DAVID CLOSSON: Well, I would argue that it is, going all the way back to the Old Testament. I’m sure your listeners are familiar with this verse from Deuteronomy 6, but I think it’s what we’re talking about, parents and education. I always say that I think parents should view themselves as the chief disciple makers in their home. Where does that come from? Well, Deuteronomy 6:6-7 when Moses gets the law, it says, “These words that I command you today shall be on your heart. You shall teach them diligently to your children. You shall talk of them when you sit in your house, when you walk by the way, when you lie down, when you rise.” And there’s other scriptures, of course, Proverbs 22:6, “Train up a child in the way he should go, even when he’s old, he will not depart from it.” In the New Testament, Ephesians 6:4, Paul says, “Fathers, don’t provoke your children to anger, but bring them up in the discipline and instruction of the Lord.” And so again, I think there’s many scripture verses that point to the fact that all of us, Traci, are called to be good stewards of everything God has given to us. And if you’re a parent, you are called to be a good steward of your child, which means raising them up in the fear and admonition of the Lord, giving them that biblical worldview, which means you absolutely need to be aware and active in what’s going on with your child’s education.
TRACI DEVETTE GRIGGS: Let’s talk about when those worldviews are formed. How early?
DAVID CLOSSON: Yeah, great question. Family Research Council, we just do kind of at the national level what you guys do in North Carolina at the state level. And so we’ve cared about biblical worldview for a long time; we’ve been around since 1983. One of the things that prompted us to actually form this new Center for Biblical Worldview, which I get the joy of leading, is a new survey that George Barna put out that showed that one’s worldview is really solidified and crystallized by the age of 13. Now of course, people can be converted and things can shift and change, but when you look at the average, by the age of 13 is when that worldview is set. So obviously that means that education in these formative years, leading up to 13, that plays a key role in the development and formation of a worldview.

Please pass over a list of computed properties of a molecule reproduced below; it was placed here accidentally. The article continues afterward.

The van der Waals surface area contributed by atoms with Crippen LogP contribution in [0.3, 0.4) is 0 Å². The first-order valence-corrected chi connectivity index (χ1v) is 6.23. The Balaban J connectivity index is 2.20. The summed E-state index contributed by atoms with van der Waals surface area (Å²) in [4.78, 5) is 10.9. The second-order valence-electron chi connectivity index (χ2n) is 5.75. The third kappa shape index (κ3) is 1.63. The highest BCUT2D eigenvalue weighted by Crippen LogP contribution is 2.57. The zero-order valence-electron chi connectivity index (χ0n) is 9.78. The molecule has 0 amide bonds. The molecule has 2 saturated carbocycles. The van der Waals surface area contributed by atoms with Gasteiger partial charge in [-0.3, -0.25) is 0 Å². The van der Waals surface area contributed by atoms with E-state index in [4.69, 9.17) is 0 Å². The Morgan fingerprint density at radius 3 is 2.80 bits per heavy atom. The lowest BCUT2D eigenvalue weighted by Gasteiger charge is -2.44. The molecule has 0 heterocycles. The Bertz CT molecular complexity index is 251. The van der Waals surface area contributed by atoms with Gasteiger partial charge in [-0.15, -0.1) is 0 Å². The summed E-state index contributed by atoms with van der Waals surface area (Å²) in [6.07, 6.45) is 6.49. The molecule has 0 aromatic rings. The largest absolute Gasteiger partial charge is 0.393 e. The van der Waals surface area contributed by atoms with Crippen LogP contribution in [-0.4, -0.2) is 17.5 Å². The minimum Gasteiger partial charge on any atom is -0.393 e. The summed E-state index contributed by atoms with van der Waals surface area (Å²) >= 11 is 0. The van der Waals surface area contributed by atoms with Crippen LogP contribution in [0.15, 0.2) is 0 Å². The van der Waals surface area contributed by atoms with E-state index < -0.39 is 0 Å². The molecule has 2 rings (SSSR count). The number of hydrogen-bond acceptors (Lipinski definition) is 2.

And Traci, let me give you one other stat from the same poll that George Barna did. We know that our culture is no longer what you could call a culture that’s influenced by scripture. Only six percent of Americans have what you could call a biblical worldview. When you go to the church, however, the picture’s not much better. Even though 81 percent of evangelicals who attend church think they have a biblical worldview, only 21 percent actually have one when you measure it based on belief and practice. And so given the state of where we are with worldview, my goodness, how important it is to focus on our children.
TRACI DEVETTE GRIGGS: If the number of parents with a biblical worldview is so low, how can we hope that they’re going to be able to pass that along to their children?